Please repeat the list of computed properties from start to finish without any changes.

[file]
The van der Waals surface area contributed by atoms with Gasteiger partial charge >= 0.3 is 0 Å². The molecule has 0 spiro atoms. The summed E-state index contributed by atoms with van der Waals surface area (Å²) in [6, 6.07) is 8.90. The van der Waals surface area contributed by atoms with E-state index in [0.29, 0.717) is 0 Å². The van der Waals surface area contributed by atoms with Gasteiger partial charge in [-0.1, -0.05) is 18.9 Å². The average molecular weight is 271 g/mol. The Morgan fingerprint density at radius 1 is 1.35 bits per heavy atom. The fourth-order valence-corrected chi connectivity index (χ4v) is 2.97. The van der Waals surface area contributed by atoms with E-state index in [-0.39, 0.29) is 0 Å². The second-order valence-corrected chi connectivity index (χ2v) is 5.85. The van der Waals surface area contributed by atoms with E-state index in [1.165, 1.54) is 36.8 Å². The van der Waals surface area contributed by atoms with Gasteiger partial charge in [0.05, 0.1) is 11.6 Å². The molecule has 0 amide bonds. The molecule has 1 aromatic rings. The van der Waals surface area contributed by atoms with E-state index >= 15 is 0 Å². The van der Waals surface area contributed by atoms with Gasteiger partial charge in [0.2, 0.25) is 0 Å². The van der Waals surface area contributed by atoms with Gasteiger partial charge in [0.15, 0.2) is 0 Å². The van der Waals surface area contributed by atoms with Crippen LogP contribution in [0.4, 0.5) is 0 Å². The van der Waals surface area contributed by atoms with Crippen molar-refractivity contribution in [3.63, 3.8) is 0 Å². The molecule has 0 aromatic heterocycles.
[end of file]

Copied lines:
The van der Waals surface area contributed by atoms with Gasteiger partial charge >= 0.3 is 0 Å². The molecule has 0 spiro atoms. The summed E-state index contributed by atoms with van der Waals surface area (Å²) in [6, 6.07) is 8.90. The van der Waals surface area contributed by atoms with E-state index in [0.29, 0.717) is 0 Å². The van der Waals surface area contributed by atoms with Gasteiger partial charge in [-0.1, -0.05) is 18.9 Å². The average molecular weight is 271 g/mol. The Morgan fingerprint density at radius 1 is 1.35 bits per heavy atom. The fourth-order valence-corrected chi connectivity index (χ4v) is 2.97. The van der Waals surface area contributed by atoms with E-state index in [-0.39, 0.29) is 0 Å². The second-order valence-corrected chi connectivity index (χ2v) is 5.85. The van der Waals surface area contributed by atoms with E-state index in [1.165, 1.54) is 36.8 Å². The van der Waals surface area contributed by atoms with Gasteiger partial charge in [0.05, 0.1) is 11.6 Å². The molecule has 0 amide bonds. The molecule has 1 aromatic rings. The van der Waals surface area contributed by atoms with E-state index >= 15 is 0 Å². The van der Waals surface area contributed by atoms with Gasteiger partial charge in [0.2, 0.25) is 0 Å². The van der Waals surface area contributed by atoms with Gasteiger partial charge in [0.15, 0.2) is 0 Å². The van der Waals surface area contributed by atoms with Crippen LogP contribution in [0.4, 0.5) is 0 Å². The van der Waals surface area contributed by atoms with Crippen molar-refractivity contribution in [3.63, 3.8) is 0 Å². The molecule has 0 aromatic heterocycles.